Conquest of Cochise (1953)
User ReviewsReview this title
There are wonderful outdoors shot on spectacular territory and it displays action , shootouts, violence and though sometimes is slow-moving , isn't tiring neither dreary , sustaining the interest for quite a while . The movie also portrays the sensitive side of the Native American character though is dramatically slack and some moments there's nothing left to maintain viewer involvement . The film states that there were thousands Apache warriors at war in Arizona, when in fact was in the entire state and never more than several hundred fighting the white settlers and the US Army at any one time . This Indian-on-the-warpath tale is based on historical character and real events : Cochise and and the Gadsden Purchase 1853 that just brought part of Mexico into the United States . The motion picture didn't obtain success and resulted to be mediocre at box office , in spite of the appropriate sets , glimmer cinematography in Technicolor by Freulich and atmospheric musical score ; being filmed on location in Santa Clarita, Corriganville, Ray Corrigan Ranch, Simi Valley, Vasquez Rocks Natural Area Park California, USA .
This low-budgeted motion picture was professionally directed by William Castle . He was an expert craftsman with some of the all-time great schlock names serving as the producer Sam Katzman and fondness for gimmicks as proved in his successful terror films such as House of haunted hill , The Tingler , Mr Sardonicus , Strait-jacked , Homicidal , Macabre and 13 Ghosts . Castle emulated Alfred Hitchcock , this included the practice of appearing in the trailers, and even making cameo appearances in his films . Furthermore , he made several Western such as 1955 Duel on the Mississippi , 1955 The Gun That Won the West ,1955 El Americano , 1954 Masterson of Kansas , 1954 The Law vs. Billy the Kid , 1954 Jesse James vs. the Daltons , 1954 Battle of Rogue River , 1953 Fort Ti , 1951 cave of outlaws. Rating : 5'5 . Acceptable and passable .
** (out of 4)
Another Castle Western from Columbia certainly sticks to its "B" origins but there are a few interesting ideas that make it worth sitting through, although no one should expect a classic. Set in 1953 Arizona, Maj. Tom Burke (Robert Stack) wants to avoid a war between whites and Indians but a greedy Mexican wants both sides to fight and kill each other off. Indian Cochise (John Hodiak), on the other hand, wants peace but his people begin to pressure him into fighting this war. This film certainly doesn't have enough going for it to recommend to all people but I think those who enjoy "B" Westerns might find enough entertainment in its 70-minutes to make it worth watching. The film has way too much talk during the early parts but the final fifteen-minutes really pick up and end up packing a very strong punch. We start off when Cochise is sentenced to three tortures with one being bathed in hot steam and another impressive sequence where he's tied to a pole while the other Indians ride their horses up to him and slice him up with knives. This sequence doesn't contain anything too graphic but the editing and way it was directed makes it quite effective. We fall this up with a big battle scene that has the expected gunshots, bodies falling and of course the wild horse chases. Director Castle is best known for his horror films and most of them were in B&W but these early Westerns he did at Columbia gives you the chance to see him work in color and he certainly takes advantage of it. This movie looks like a coloring book because of all the vivid colors that are constantly on display. Whenever a set is on display it's got as many colors as they could possibly put in and this is a plus as there's always something to look at. Stack is pretty good in his role as I enjoyed the laid back approach he brought the character. It seems like the majority of the budget went to painting Hodiak red but he too is good in the role and gives it a certain passion that you can feel. The rest of the cast are pretty much what you'd expect in a film like this in terms of performances and character. Sam Katzman served as producer so that should pretty much tell you everything you'd need to know. Again, there's nothing overly special here but the final fifteen-minutes are well worth watching.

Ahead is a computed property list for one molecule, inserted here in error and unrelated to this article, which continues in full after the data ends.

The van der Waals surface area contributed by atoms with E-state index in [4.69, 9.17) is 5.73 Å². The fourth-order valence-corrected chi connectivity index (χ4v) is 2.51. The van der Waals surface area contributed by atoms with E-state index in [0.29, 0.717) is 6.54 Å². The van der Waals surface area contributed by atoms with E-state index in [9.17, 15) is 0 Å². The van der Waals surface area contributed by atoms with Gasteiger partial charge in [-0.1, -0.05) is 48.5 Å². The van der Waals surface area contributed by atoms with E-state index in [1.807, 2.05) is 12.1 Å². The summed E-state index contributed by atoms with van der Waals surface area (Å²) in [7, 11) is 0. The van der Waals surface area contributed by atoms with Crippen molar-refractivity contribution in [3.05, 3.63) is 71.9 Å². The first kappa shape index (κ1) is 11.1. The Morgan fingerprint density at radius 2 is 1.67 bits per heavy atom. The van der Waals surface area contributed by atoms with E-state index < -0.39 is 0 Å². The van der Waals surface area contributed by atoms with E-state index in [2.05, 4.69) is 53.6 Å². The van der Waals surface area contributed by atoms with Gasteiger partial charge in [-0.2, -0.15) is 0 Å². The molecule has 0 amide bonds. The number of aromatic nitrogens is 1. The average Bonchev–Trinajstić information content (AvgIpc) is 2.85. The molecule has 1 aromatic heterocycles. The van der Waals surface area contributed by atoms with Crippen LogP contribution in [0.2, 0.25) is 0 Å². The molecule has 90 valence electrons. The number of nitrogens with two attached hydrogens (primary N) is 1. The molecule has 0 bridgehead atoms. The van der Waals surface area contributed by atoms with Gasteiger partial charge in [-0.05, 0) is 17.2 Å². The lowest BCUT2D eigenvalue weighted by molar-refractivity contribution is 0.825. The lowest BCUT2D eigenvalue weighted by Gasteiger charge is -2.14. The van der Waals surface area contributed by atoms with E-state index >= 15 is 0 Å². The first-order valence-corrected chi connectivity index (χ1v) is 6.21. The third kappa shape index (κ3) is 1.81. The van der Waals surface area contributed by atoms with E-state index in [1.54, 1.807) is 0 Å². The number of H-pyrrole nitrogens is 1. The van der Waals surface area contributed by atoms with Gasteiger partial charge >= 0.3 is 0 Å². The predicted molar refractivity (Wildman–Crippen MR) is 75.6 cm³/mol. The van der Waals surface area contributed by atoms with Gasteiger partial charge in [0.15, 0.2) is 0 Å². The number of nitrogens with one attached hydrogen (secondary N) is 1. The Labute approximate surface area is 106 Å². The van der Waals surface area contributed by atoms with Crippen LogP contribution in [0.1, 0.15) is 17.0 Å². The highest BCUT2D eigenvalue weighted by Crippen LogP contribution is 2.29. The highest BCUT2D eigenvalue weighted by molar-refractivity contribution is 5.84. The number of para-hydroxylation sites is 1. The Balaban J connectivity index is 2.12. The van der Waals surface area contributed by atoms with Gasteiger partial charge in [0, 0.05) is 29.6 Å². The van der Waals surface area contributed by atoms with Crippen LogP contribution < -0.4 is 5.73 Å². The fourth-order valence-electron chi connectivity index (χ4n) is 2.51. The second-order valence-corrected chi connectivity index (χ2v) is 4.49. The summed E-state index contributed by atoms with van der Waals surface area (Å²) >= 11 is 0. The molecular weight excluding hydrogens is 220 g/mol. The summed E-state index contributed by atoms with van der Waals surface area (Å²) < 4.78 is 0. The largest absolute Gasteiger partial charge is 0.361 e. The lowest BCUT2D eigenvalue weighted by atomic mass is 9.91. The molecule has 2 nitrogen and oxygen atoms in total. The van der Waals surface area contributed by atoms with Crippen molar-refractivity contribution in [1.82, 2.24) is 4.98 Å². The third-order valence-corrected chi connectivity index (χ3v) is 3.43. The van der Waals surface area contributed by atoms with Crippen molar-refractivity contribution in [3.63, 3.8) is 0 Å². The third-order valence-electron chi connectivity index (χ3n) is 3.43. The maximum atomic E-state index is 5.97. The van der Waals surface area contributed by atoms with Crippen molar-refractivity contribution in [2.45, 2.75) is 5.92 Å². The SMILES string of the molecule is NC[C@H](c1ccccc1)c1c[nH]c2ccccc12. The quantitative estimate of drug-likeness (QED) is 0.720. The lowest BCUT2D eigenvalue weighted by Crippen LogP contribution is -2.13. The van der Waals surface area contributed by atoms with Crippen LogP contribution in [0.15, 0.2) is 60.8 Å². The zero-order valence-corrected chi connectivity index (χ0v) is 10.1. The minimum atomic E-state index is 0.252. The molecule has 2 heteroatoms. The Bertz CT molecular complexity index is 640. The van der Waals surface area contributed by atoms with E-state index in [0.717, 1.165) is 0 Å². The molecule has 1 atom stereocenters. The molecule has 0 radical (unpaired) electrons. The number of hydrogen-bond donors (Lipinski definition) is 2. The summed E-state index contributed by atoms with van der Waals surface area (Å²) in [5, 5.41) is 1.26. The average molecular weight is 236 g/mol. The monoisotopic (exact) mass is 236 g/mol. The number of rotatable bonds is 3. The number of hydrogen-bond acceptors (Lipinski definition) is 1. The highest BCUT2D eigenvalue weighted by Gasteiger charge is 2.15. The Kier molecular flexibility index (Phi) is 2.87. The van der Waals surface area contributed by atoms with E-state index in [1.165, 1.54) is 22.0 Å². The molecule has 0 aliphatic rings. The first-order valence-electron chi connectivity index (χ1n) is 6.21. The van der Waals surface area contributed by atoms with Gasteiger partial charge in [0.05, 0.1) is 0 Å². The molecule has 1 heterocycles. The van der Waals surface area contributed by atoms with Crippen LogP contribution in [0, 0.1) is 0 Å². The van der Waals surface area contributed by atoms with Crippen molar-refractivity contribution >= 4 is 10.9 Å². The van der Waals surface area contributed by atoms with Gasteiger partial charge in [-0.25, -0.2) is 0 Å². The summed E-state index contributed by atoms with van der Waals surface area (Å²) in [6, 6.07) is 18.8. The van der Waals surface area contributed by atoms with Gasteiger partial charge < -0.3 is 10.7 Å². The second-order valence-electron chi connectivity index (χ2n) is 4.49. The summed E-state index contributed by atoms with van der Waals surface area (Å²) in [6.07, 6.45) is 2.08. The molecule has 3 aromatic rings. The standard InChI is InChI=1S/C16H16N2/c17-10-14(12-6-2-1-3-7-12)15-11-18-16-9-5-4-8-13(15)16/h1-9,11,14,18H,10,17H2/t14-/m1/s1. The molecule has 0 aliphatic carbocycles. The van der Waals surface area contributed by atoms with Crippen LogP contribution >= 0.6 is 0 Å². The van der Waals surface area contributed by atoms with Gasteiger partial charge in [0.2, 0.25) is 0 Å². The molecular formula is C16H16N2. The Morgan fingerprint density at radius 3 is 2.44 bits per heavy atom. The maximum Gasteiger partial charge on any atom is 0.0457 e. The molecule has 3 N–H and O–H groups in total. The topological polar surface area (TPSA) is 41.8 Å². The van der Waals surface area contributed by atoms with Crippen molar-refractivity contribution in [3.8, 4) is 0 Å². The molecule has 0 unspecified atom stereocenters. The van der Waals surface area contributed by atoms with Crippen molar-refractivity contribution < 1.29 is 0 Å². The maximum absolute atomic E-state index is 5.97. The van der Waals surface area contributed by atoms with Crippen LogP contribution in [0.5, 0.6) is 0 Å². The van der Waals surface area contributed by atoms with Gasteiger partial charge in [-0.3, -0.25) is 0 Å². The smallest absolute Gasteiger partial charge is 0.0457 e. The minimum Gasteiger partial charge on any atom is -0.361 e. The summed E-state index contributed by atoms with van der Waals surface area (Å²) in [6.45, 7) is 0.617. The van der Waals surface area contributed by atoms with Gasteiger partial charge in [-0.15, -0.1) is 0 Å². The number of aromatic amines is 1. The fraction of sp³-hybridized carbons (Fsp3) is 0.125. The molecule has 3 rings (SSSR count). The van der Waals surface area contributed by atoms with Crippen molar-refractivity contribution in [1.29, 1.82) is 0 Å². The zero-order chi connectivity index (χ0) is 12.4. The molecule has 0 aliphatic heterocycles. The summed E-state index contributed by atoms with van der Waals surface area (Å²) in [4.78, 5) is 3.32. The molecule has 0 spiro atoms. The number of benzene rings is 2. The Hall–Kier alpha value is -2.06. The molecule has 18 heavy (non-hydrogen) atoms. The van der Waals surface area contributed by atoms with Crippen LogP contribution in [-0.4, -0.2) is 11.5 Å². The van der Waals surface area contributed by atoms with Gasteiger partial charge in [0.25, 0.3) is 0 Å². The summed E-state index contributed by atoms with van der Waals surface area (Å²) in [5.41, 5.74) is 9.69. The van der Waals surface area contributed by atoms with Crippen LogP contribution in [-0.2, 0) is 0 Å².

This story about Cochise takes place as the USA has formally taken over the Gadsden Purchase in 1853, the last bit of continental USA that we acquired. The Mexicans sold it to us for a tidy sum, it was mostly desert and its largest city was a desert settlement that was called Tucson. But it did sit across a possible southern continental railway route and we bought it for that purpose.
Now to enforce some law there because Cochise and his Chiracahua Apaches rule most of that bit of turf with Comanches occasionally raiding in there as well. That's what Major Robert Stack of the US Cavalry is sent there to do, make a treaty. Of course there are forces who don't want a treaty made.
Nevertheless Stack goes to negotiate with Cochise who is played most impressively by John Hodiak.
Broken Arrow which is set post Civil War has a lot of similarities and an actor who got great acclaim for playing Cochise. Jeff Chandler got an Oscar nomination for his performance. Broken Arrow got a far bigger budget than Conquest Of Cochise. Still what Hodiak did should have gotten more acclaim.
Conquest Of Cochise was not a bad film and for a Sam Katzman production its positively Cleopatra like.